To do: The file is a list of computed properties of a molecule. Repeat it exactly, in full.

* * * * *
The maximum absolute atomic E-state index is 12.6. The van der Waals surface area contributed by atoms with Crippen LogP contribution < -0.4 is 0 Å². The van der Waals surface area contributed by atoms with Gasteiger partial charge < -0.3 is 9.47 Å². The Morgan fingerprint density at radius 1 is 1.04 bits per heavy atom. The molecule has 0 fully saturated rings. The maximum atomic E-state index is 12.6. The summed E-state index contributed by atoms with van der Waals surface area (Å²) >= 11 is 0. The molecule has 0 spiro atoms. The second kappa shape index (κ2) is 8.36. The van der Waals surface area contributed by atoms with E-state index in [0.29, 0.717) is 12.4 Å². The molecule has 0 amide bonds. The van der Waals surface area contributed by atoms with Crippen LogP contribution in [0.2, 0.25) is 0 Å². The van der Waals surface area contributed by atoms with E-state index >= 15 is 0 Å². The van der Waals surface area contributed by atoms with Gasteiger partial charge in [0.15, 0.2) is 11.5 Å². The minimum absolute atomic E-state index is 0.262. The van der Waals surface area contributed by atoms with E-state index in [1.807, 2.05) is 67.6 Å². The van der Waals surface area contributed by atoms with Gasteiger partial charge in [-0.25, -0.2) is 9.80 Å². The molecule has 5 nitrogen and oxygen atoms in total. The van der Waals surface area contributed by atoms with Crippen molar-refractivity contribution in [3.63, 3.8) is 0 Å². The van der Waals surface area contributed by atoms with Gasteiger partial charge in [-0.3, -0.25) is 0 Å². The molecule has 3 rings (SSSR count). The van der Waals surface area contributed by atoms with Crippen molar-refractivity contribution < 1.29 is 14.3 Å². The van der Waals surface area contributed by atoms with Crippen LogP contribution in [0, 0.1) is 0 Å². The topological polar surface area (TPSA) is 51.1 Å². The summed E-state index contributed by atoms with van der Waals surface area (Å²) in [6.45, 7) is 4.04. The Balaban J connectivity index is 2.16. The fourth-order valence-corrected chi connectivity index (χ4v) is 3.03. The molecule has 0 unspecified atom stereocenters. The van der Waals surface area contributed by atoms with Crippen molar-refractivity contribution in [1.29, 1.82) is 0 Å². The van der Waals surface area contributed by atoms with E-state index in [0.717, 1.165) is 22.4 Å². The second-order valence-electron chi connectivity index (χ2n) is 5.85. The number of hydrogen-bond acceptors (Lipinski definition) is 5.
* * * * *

The maximum absolute atomic E-state index is 12.6. The van der Waals surface area contributed by atoms with Crippen LogP contribution < -0.4 is 0 Å². The van der Waals surface area contributed by atoms with Gasteiger partial charge < -0.3 is 9.47 Å². The Morgan fingerprint density at radius 1 is 1.04 bits per heavy atom. The molecule has 0 fully saturated rings. The maximum atomic E-state index is 12.6. The summed E-state index contributed by atoms with van der Waals surface area (Å²) >= 11 is 0. The molecule has 0 spiro atoms. The second kappa shape index (κ2) is 8.36. The van der Waals surface area contributed by atoms with E-state index in [0.29, 0.717) is 12.4 Å². The molecule has 0 amide bonds. The van der Waals surface area contributed by atoms with Crippen LogP contribution in [0.2, 0.25) is 0 Å². The van der Waals surface area contributed by atoms with E-state index >= 15 is 0 Å². The van der Waals surface area contributed by atoms with Gasteiger partial charge in [0.15, 0.2) is 11.5 Å². The minimum absolute atomic E-state index is 0.262. The van der Waals surface area contributed by atoms with E-state index in [1.807, 2.05) is 67.6 Å². The van der Waals surface area contributed by atoms with Gasteiger partial charge in [-0.25, -0.2) is 9.80 Å². The molecule has 5 nitrogen and oxygen atoms in total. The van der Waals surface area contributed by atoms with Crippen molar-refractivity contribution in [3.63, 3.8) is 0 Å². The van der Waals surface area contributed by atoms with Gasteiger partial charge in [-0.3, -0.25) is 0 Å². The molecule has 3 rings (SSSR count). The van der Waals surface area contributed by atoms with Crippen molar-refractivity contribution < 1.29 is 14.3 Å². The van der Waals surface area contributed by atoms with Crippen LogP contribution in [0, 0.1) is 0 Å². The topological polar surface area (TPSA) is 51.1 Å². The summed E-state index contributed by atoms with van der Waals surface area (Å²) in [6.45, 7) is 4.04. The Balaban J connectivity index is 2.16. The fourth-order valence-corrected chi connectivity index (χ4v) is 3.03. The molecule has 0 unspecified atom stereocenters. The van der Waals surface area contributed by atoms with Crippen molar-refractivity contribution in [1.29, 1.82) is 0 Å². The van der Waals surface area contributed by atoms with E-state index in [0.717, 1.165) is 22.4 Å². The second-order valence-electron chi connectivity index (χ2n) is 5.85. The number of hydrogen-bond acceptors (Lipinski definition) is 5.